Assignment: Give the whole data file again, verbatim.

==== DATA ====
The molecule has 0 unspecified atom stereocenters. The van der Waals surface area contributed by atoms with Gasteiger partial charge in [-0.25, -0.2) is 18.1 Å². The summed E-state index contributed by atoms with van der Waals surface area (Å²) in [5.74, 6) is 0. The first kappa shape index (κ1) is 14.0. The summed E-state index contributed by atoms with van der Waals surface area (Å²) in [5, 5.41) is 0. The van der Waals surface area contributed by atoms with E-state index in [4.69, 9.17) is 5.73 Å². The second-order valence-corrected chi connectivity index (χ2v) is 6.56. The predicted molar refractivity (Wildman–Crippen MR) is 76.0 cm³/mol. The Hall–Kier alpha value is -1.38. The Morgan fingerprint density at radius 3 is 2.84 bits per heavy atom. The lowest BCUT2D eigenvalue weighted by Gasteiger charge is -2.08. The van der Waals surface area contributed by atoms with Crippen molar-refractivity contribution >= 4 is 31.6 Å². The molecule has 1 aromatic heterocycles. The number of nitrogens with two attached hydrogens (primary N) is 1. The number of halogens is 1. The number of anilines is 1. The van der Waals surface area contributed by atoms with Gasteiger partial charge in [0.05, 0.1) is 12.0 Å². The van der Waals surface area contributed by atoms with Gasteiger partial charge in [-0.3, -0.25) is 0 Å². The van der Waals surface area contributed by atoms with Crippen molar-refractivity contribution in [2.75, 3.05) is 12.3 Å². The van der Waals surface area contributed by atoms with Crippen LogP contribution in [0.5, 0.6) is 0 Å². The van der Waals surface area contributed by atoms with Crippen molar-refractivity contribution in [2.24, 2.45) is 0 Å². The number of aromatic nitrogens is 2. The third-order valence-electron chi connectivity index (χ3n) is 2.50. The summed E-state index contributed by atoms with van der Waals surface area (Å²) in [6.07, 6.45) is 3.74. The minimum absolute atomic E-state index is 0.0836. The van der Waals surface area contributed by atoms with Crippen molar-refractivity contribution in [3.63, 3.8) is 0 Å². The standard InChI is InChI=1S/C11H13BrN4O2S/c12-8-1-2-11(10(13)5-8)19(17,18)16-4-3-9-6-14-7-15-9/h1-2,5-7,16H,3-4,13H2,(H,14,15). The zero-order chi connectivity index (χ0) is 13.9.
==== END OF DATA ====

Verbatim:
The molecule has 0 unspecified atom stereocenters. The van der Waals surface area contributed by atoms with Gasteiger partial charge in [-0.25, -0.2) is 18.1 Å². The summed E-state index contributed by atoms with van der Waals surface area (Å²) in [5.74, 6) is 0. The first kappa shape index (κ1) is 14.0. The summed E-state index contributed by atoms with van der Waals surface area (Å²) in [5, 5.41) is 0. The van der Waals surface area contributed by atoms with E-state index in [4.69, 9.17) is 5.73 Å². The second-order valence-corrected chi connectivity index (χ2v) is 6.56. The predicted molar refractivity (Wildman–Crippen MR) is 76.0 cm³/mol. The Hall–Kier alpha value is -1.38. The Morgan fingerprint density at radius 3 is 2.84 bits per heavy atom. The lowest BCUT2D eigenvalue weighted by Gasteiger charge is -2.08. The van der Waals surface area contributed by atoms with Crippen molar-refractivity contribution >= 4 is 31.6 Å². The molecule has 1 aromatic heterocycles. The number of nitrogens with two attached hydrogens (primary N) is 1. The number of halogens is 1. The number of anilines is 1. The van der Waals surface area contributed by atoms with Gasteiger partial charge in [0.05, 0.1) is 12.0 Å². The van der Waals surface area contributed by atoms with Gasteiger partial charge in [-0.3, -0.25) is 0 Å². The van der Waals surface area contributed by atoms with Crippen molar-refractivity contribution in [2.75, 3.05) is 12.3 Å². The van der Waals surface area contributed by atoms with Crippen LogP contribution in [0.5, 0.6) is 0 Å². The van der Waals surface area contributed by atoms with Crippen molar-refractivity contribution in [2.24, 2.45) is 0 Å². The number of aromatic nitrogens is 2. The third-order valence-electron chi connectivity index (χ3n) is 2.50. The summed E-state index contributed by atoms with van der Waals surface area (Å²) in [6.07, 6.45) is 3.74. The minimum absolute atomic E-state index is 0.0836. The van der Waals surface area contributed by atoms with Crippen molar-refractivity contribution in [3.63, 3.8) is 0 Å². The standard InChI is InChI=1S/C11H13BrN4O2S/c12-8-1-2-11(10(13)5-8)19(17,18)16-4-3-9-6-14-7-15-9/h1-2,5-7,16H,3-4,13H2,(H,14,15). The zero-order chi connectivity index (χ0) is 13.9.